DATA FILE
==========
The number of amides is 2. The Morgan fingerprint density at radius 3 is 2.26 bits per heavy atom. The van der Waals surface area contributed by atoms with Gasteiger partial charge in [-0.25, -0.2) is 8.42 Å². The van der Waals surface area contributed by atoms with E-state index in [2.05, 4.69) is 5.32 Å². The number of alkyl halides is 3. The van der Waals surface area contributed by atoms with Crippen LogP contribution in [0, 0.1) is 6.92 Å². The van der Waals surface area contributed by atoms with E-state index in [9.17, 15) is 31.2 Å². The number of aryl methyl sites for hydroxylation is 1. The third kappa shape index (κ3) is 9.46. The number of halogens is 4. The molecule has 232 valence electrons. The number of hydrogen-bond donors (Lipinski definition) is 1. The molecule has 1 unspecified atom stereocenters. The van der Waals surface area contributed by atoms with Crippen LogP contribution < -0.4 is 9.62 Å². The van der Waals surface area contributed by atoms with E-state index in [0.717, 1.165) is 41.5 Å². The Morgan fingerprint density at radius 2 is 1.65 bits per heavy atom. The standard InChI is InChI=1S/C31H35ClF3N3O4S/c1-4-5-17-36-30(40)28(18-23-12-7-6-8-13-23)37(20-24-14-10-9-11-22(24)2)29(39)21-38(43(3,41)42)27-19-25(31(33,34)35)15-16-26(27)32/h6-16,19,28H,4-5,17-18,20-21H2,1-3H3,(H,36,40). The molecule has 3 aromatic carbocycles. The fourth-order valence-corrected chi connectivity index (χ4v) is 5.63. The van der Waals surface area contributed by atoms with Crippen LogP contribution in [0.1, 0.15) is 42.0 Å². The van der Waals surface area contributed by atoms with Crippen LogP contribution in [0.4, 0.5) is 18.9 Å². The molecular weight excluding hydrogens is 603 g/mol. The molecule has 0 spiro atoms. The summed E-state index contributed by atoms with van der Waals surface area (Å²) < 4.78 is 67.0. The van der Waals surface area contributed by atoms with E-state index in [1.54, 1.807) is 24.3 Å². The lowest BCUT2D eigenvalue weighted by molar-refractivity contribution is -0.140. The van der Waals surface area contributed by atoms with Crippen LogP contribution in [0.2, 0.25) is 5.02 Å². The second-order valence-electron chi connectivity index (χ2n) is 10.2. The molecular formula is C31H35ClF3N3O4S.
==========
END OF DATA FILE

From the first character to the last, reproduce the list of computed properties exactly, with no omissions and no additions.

The number of amides is 2. The Morgan fingerprint density at radius 3 is 2.26 bits per heavy atom. The van der Waals surface area contributed by atoms with Gasteiger partial charge in [-0.25, -0.2) is 8.42 Å². The van der Waals surface area contributed by atoms with E-state index in [2.05, 4.69) is 5.32 Å². The number of alkyl halides is 3. The van der Waals surface area contributed by atoms with Crippen LogP contribution in [0, 0.1) is 6.92 Å². The van der Waals surface area contributed by atoms with E-state index in [9.17, 15) is 31.2 Å². The number of aryl methyl sites for hydroxylation is 1. The third kappa shape index (κ3) is 9.46. The number of halogens is 4. The molecule has 232 valence electrons. The number of hydrogen-bond donors (Lipinski definition) is 1. The molecule has 1 unspecified atom stereocenters. The van der Waals surface area contributed by atoms with Crippen LogP contribution < -0.4 is 9.62 Å². The van der Waals surface area contributed by atoms with E-state index in [0.717, 1.165) is 41.5 Å². The Morgan fingerprint density at radius 2 is 1.65 bits per heavy atom. The standard InChI is InChI=1S/C31H35ClF3N3O4S/c1-4-5-17-36-30(40)28(18-23-12-7-6-8-13-23)37(20-24-14-10-9-11-22(24)2)29(39)21-38(43(3,41)42)27-19-25(31(33,34)35)15-16-26(27)32/h6-16,19,28H,4-5,17-18,20-21H2,1-3H3,(H,36,40). The molecule has 3 aromatic carbocycles. The fourth-order valence-corrected chi connectivity index (χ4v) is 5.63. The van der Waals surface area contributed by atoms with Crippen LogP contribution in [0.1, 0.15) is 42.0 Å². The van der Waals surface area contributed by atoms with Crippen LogP contribution in [0.4, 0.5) is 18.9 Å². The molecular weight excluding hydrogens is 603 g/mol. The molecule has 0 spiro atoms. The summed E-state index contributed by atoms with van der Waals surface area (Å²) < 4.78 is 67.0. The van der Waals surface area contributed by atoms with E-state index in [1.54, 1.807) is 24.3 Å². The lowest BCUT2D eigenvalue weighted by molar-refractivity contribution is -0.140. The van der Waals surface area contributed by atoms with Crippen LogP contribution in [0.2, 0.25) is 5.02 Å². The second-order valence-electron chi connectivity index (χ2n) is 10.2. The molecular formula is C31H35ClF3N3O4S.